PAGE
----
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Maryland Court Describes Credit Repair Law’s Connection With Pay Day Lending, Rejects Application To Tax Preparation

Does a Maryland law aimed at the "credit repair business" apply to tax preparation services?  No, says the Maryland Court of Appeals in a decision issued yesterday in Gomez v. Jackson Hewitt, Inc., — A.3d —-, 2011 WL 1167189 (Md. App. Ct. 2011).

Maryland[1] In reaching its decision, the court described its views on the law, which was initially enacted to protect individuals "from credit repair agencies who offered to ‘fix’ their credit rating, or to obtain loans for the credit impaired customer, in exchange for a fee."  Among the views discussed, in response to the arguments of appellant and amici curiae, were those relating to the law's connection to pay day lending:

In 2001, the General Assembly enacted Senate Bill 882, which amended [Maryland Commercial Law,] C.L. § 14–1902, by adding to the list of prohibitions for credit services businesses . . .: credit services business may not “. . . assist a consumer to obtain an extension of unsecured closed end credit at a rate of interest which, except for federal preemption of State law, would be prohibited . . . this Article.”  . . . .  

[A] newly created subsection . . . also provided for the establishment of a Short–Term Small Consumer Loan Study Commission . . . .

Amicicites a letter in the bill file . . . from then Assistant Attorney General Robert A. Zarnoch, now a judge on this Court, dated March 19, 2001.  In his letter, Judge Zarnoch, writing in his capacity as Counsel to the General Assembly, explained that he wrote in response to a request for advice as to whether the proposed legislation “is preempted by or in conflict with federal law.”  He concluded that, in his view, the legislation “is not preempted by or in conflict with federal laws regulating national banks and federal savings and loan associations.”  In describing the purpose of the legislation, Judge Zarnoch wrote: “The legislation is primarily aimed at ‘payday loans' and particularly, third party arrangements that some federally-insured depository institutions, such as national banks and federal savings and loan associations, have entered into with local agents (usually a check cashing business) to broker such loans.” . . . .  The letter went on to conclude that, in his opinion, regulating third-party facilitators, such as those involved in “pay day loans,” did not conflict with and was not preempted by federal law.  Amici state that “this letter, which was considered contemporaneously by legislators who enacted the 2001 amendment . . . highlights the well-understood application of the Act to arrangers of consumer credit unrelated to credit repair services.” . . . .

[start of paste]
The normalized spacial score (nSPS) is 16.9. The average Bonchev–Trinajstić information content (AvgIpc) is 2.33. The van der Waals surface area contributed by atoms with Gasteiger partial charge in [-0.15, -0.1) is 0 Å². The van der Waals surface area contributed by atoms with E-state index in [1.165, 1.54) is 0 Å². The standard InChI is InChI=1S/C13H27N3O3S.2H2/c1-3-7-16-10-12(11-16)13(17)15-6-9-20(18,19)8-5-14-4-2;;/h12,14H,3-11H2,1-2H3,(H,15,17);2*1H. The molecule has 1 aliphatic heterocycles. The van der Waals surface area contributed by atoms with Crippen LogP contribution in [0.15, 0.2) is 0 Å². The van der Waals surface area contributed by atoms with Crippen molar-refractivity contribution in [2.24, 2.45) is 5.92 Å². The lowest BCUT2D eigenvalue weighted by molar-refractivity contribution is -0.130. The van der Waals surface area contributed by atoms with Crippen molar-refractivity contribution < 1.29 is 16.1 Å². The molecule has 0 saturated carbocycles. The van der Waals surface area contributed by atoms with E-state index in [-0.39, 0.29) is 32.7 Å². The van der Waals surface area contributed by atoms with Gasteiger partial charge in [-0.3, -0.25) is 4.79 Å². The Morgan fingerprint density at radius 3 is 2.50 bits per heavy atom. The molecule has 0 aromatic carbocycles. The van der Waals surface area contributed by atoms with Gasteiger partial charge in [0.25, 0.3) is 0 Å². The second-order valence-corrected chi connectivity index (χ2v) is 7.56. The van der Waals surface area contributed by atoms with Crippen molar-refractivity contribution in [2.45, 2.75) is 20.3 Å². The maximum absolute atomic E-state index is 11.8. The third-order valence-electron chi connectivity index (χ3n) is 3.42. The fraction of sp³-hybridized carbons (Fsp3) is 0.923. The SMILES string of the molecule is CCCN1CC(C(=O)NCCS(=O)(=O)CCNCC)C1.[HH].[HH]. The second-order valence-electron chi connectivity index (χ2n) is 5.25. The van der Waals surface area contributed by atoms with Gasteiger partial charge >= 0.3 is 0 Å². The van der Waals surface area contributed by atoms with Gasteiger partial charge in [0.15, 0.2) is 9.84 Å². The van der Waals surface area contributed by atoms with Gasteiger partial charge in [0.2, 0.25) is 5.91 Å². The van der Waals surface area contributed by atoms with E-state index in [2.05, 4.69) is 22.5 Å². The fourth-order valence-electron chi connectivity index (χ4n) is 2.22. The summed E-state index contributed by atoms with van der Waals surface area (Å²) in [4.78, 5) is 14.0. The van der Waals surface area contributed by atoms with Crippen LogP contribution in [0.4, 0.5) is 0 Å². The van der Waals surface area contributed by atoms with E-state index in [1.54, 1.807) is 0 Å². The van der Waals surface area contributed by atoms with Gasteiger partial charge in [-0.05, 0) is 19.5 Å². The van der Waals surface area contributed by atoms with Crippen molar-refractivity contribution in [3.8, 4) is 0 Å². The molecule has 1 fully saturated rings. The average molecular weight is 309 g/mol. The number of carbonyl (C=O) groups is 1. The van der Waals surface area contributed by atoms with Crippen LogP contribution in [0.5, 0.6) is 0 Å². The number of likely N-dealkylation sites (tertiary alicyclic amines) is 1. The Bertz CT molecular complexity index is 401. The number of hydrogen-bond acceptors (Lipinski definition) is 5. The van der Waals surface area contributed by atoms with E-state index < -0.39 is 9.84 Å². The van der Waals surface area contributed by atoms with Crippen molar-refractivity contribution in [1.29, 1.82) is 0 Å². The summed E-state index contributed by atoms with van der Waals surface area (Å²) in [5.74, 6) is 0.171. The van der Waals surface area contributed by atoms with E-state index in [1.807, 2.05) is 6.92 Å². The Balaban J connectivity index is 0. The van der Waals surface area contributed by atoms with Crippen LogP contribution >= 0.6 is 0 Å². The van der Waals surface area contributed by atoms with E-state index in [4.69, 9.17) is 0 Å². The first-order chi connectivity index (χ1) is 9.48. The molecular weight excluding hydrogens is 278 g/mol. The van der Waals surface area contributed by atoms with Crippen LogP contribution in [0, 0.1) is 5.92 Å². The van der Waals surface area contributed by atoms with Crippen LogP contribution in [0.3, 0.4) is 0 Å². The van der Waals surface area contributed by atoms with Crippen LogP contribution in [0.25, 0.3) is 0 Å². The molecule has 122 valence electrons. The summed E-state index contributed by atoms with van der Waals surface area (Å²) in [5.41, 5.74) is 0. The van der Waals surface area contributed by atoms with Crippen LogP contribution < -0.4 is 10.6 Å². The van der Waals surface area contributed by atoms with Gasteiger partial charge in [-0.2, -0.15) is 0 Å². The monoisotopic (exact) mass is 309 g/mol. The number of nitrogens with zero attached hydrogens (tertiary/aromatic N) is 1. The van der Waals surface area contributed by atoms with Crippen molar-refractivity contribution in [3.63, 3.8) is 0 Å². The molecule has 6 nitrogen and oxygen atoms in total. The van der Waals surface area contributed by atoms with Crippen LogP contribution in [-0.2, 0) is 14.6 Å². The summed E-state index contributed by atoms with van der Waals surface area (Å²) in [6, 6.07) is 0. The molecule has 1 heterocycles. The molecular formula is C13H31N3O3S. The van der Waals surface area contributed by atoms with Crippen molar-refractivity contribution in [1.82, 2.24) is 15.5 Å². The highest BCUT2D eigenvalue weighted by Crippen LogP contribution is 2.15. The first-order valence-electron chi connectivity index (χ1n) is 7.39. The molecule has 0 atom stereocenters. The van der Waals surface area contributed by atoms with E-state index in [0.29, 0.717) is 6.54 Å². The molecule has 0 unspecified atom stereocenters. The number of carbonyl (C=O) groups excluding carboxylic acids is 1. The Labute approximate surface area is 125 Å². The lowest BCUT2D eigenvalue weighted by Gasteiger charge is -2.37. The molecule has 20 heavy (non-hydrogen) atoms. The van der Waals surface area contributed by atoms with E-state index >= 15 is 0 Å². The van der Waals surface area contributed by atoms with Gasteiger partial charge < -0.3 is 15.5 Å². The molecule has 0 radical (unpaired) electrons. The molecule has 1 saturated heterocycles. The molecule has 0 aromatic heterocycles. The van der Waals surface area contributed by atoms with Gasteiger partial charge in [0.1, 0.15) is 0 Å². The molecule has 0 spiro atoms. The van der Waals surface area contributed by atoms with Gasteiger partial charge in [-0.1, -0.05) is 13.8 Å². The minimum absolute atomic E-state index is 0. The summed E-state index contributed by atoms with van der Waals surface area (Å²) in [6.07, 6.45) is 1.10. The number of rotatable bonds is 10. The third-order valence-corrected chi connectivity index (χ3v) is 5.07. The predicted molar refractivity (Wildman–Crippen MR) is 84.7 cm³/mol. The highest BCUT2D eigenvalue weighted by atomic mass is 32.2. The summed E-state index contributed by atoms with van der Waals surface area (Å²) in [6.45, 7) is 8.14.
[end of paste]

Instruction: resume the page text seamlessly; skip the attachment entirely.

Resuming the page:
The following year, the General Assembly once again [enacted an amendment, which said its purpose was to prohibit credit services businesses] . . . from assisting a consumer to obtain an extension of credit at a rate of interest which, except for federal preemption of State law, would be prohibited under certain provisions of law governing credit regulation . . . .

Amici assert that, after the enactment of the 2001 amendment, the General Assembly failed to achieve its legislative purpose of regulating payday lending completely; thus, the General Assembly passed [the 2002 amendment] . . . .

Amici also cite written testimony [in which the Commissioner of Financial Regulation said the amendment] . . .  "would attempt to prohibit payday loans being offered in Maryland by third party agents of lenders" . . . [and said the 2001 amendment] "attempted to achieve this result" . . .[and that amendments to the 2001 bill] "resulted in its failure in fact to prevent payday lending as intended." . . . .

Appellant and amici contend that the foregoing is evidence that the General Assembly was fully aware that the [credit services law] . . . applied to businesses that assist consumers in obtaining credit, no matter what the purpose or intent of that loan.

While these amendments and the legislative history surrounding their enactment indicate that the General Assembly intended to regulate credit services businesses who use third-party lenders with higher interest rates than permitted by Maryland law, we are not persuaded that the amendments or the legislative history indicate that the General Assembly ever contemplated regulating a business engaged in income tax return preparation that acts as a facilitator to permit a customer to pay a third party . . . .

Gomez v. Jackson Hewitt, Inc., — A.3d —-, 2011 WL 1167189 (Md. App. Ct. 2011).

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